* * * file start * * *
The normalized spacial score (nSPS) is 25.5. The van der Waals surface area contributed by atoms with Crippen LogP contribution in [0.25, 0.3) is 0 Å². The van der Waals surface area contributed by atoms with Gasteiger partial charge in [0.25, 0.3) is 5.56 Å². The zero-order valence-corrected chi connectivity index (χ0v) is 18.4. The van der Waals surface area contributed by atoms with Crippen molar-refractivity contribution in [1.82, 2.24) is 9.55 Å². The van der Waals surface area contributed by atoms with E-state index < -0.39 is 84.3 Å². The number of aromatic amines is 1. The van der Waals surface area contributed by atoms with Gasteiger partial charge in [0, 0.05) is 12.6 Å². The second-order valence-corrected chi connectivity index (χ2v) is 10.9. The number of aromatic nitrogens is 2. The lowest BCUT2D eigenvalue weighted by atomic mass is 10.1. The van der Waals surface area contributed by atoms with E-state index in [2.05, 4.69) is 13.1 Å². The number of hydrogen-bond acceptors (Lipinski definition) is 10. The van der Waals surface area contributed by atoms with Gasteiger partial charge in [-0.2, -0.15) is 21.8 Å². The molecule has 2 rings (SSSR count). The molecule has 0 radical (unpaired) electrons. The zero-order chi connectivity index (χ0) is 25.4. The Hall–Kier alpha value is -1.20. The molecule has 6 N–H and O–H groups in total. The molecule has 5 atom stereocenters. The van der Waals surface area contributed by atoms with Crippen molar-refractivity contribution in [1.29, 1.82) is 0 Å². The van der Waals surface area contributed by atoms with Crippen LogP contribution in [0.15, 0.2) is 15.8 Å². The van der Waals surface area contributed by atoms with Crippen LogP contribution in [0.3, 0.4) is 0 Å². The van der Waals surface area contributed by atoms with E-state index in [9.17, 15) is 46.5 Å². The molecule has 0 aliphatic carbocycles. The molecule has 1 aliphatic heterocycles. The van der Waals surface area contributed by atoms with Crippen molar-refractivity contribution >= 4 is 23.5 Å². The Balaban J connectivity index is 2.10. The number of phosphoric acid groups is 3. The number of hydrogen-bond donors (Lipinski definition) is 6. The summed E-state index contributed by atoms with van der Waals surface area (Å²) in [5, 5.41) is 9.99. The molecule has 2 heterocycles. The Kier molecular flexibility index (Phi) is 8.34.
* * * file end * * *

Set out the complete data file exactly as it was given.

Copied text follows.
The normalized spacial score (nSPS) is 25.5. The van der Waals surface area contributed by atoms with Crippen LogP contribution in [0.25, 0.3) is 0 Å². The van der Waals surface area contributed by atoms with Gasteiger partial charge in [0.25, 0.3) is 5.56 Å². The zero-order valence-corrected chi connectivity index (χ0v) is 18.4. The van der Waals surface area contributed by atoms with Crippen molar-refractivity contribution in [1.82, 2.24) is 9.55 Å². The van der Waals surface area contributed by atoms with E-state index < -0.39 is 84.3 Å². The number of aromatic amines is 1. The van der Waals surface area contributed by atoms with Gasteiger partial charge in [0, 0.05) is 12.6 Å². The second-order valence-corrected chi connectivity index (χ2v) is 10.9. The number of aromatic nitrogens is 2. The lowest BCUT2D eigenvalue weighted by atomic mass is 10.1. The van der Waals surface area contributed by atoms with E-state index in [2.05, 4.69) is 13.1 Å². The number of hydrogen-bond acceptors (Lipinski definition) is 10. The van der Waals surface area contributed by atoms with Gasteiger partial charge in [-0.2, -0.15) is 21.8 Å². The molecule has 2 rings (SSSR count). The molecule has 0 radical (unpaired) electrons. The zero-order chi connectivity index (χ0) is 25.4. The Hall–Kier alpha value is -1.20. The molecule has 6 N–H and O–H groups in total. The molecule has 5 atom stereocenters. The van der Waals surface area contributed by atoms with Crippen molar-refractivity contribution in [1.29, 1.82) is 0 Å². The van der Waals surface area contributed by atoms with Crippen LogP contribution in [0.15, 0.2) is 15.8 Å². The van der Waals surface area contributed by atoms with Crippen LogP contribution in [0.3, 0.4) is 0 Å². The van der Waals surface area contributed by atoms with E-state index in [9.17, 15) is 46.5 Å². The molecule has 0 aliphatic carbocycles. The molecule has 1 aliphatic heterocycles. The van der Waals surface area contributed by atoms with Crippen molar-refractivity contribution >= 4 is 23.5 Å². The Balaban J connectivity index is 2.10. The number of phosphoric acid groups is 3. The number of hydrogen-bond donors (Lipinski definition) is 6. The summed E-state index contributed by atoms with van der Waals surface area (Å²) in [5, 5.41) is 9.99. The molecule has 2 heterocycles. The Kier molecular flexibility index (Phi) is 8.34.